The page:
Managing Relationships and Information
It sounds like this is your biggest issue, from the phrasing of the question, but there are several other associated issues that might come up. If you're worried about keeping things straight such as what NPC knows what other NPC, who likes who, who hates who, that sort of thing, then you are worried about managing relationships.
The right visual tools for this are tree structures and graph structures.
For example, if you're trying to keep track of who is who in a city watch or police force, you probably want a chief-- guy in charge at the top, people who report to him, people who report to them, etc. If it's anything like a modern hierarchy, it will end up as a tree because people only report to one other person. Each NPC name is a node, and each line from one to the other should go upward.
On the other hand, if it's a more fluid organization like politicians in a city council, there might be lots of arcs from node to node. Also, these arcs can be labeled with the really important information: A pines for B, B scorns A. C is blackmailing D about D's theft from E. All of these relations can be summed up in a word or two on the arcs.
Three ideas may end up in tension, here:
First, these little graphs probably should not have every NPC listed on them, and do not even need to be 'complete' in the mathematical sense of every node connecting to every other node. Life doesn't work like that, and neither should your notes.
Second, but sometimes, people from one group or another will have legitimate and important connections to the outside-- don't be afraid to show this.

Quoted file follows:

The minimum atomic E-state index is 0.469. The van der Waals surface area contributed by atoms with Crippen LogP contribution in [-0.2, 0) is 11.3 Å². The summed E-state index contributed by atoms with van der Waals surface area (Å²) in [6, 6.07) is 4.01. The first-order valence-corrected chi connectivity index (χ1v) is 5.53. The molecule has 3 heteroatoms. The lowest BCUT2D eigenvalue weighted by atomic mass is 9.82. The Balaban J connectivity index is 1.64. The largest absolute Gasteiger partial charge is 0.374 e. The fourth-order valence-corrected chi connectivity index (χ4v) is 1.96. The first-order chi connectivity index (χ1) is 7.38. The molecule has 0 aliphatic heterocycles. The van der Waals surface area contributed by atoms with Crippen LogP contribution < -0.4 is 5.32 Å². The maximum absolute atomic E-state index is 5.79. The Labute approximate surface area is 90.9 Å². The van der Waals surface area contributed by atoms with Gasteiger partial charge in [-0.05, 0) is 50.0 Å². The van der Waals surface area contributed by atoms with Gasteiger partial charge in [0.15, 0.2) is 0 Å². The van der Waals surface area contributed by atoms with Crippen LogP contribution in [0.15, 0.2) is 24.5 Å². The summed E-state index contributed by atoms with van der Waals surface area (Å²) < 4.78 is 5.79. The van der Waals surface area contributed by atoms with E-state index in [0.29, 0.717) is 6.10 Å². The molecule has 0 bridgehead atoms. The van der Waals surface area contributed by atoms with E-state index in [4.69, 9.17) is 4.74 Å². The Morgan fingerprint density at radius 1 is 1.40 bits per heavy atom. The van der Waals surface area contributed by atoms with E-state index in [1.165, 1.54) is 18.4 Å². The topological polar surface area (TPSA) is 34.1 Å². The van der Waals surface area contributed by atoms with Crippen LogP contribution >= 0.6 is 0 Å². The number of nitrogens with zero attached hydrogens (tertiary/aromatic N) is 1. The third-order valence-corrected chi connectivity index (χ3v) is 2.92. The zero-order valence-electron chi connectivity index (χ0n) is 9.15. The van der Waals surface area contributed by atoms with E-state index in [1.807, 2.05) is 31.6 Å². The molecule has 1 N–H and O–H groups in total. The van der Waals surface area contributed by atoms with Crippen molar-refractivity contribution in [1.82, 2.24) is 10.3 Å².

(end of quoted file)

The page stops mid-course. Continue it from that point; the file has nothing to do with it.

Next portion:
Three, don't get caught up in modelling everything. Just model what is important. It is probably a good idea to leave areas to fill in later as your game develops. And if your setting is really complex you can make this a little meta, with a graph where organizations are the notes-- criminal underground at war with the city guard but allied with some third group, etc.
Managing Individual NPCs and Information
If you're worried about managing information specific to individual NPCs-- what they have, what they do, what they can do-- then you are no longer in the territory of relations, you're worried about individual NPCs. There is no way around this except to make a file of some sort (note card, text file, spreadsheet entry, something) about each one.
I would keep them simple, just bullet points or half sentences.
Managing Time and Information
Finally, you don't ask directly about this, but it may become a concern: Games are dynamic, and NPCs are taking actions or changing from session to session.
One piece of advice is to do whatever you decide to do, fairly quickly after each game or just before the next one, while things are fresh in your mind (or so they stay fresh in your mind.)
A second piece of advice is to use whatever graph tools you come up with to help manage this, while remembering that for the most part, the game is about the PCs, and that if the NPCs are too dynamic you run the risk of focusing on the NPCs more than the players. Yes, the mayor is probably important, but he is probably also mostly (mostly!) in something like stasis due to his opponents and responsibilities. NPCs have a certain scope, which you've mostly sketched out with your graphs. Is it realistic that each and every one of them takes note of everything the PCs do? Probably not. Keep it minimal and simple.
And third, once you do figure out how each NPC changes from session to session, you will have to figure out how to update your other representations. It could be as simple as updating your computer files or as tedious as xeroxing physical copies of your graphs or something similar.
If you are looking for software tools to help, what you probably want is something called a Mind Map which will help you draw the types of node-arc graphs I'm talking about, and may let you link nodes to other text files or short internal text descriptions. I don't use them myself (I lack the discipline to update them in a timely fashion) but I know many people who get great use from them. Some of these are free or effectively free, and solve most or all of the problems I describe above, including the update issues-- just save a new version after every session.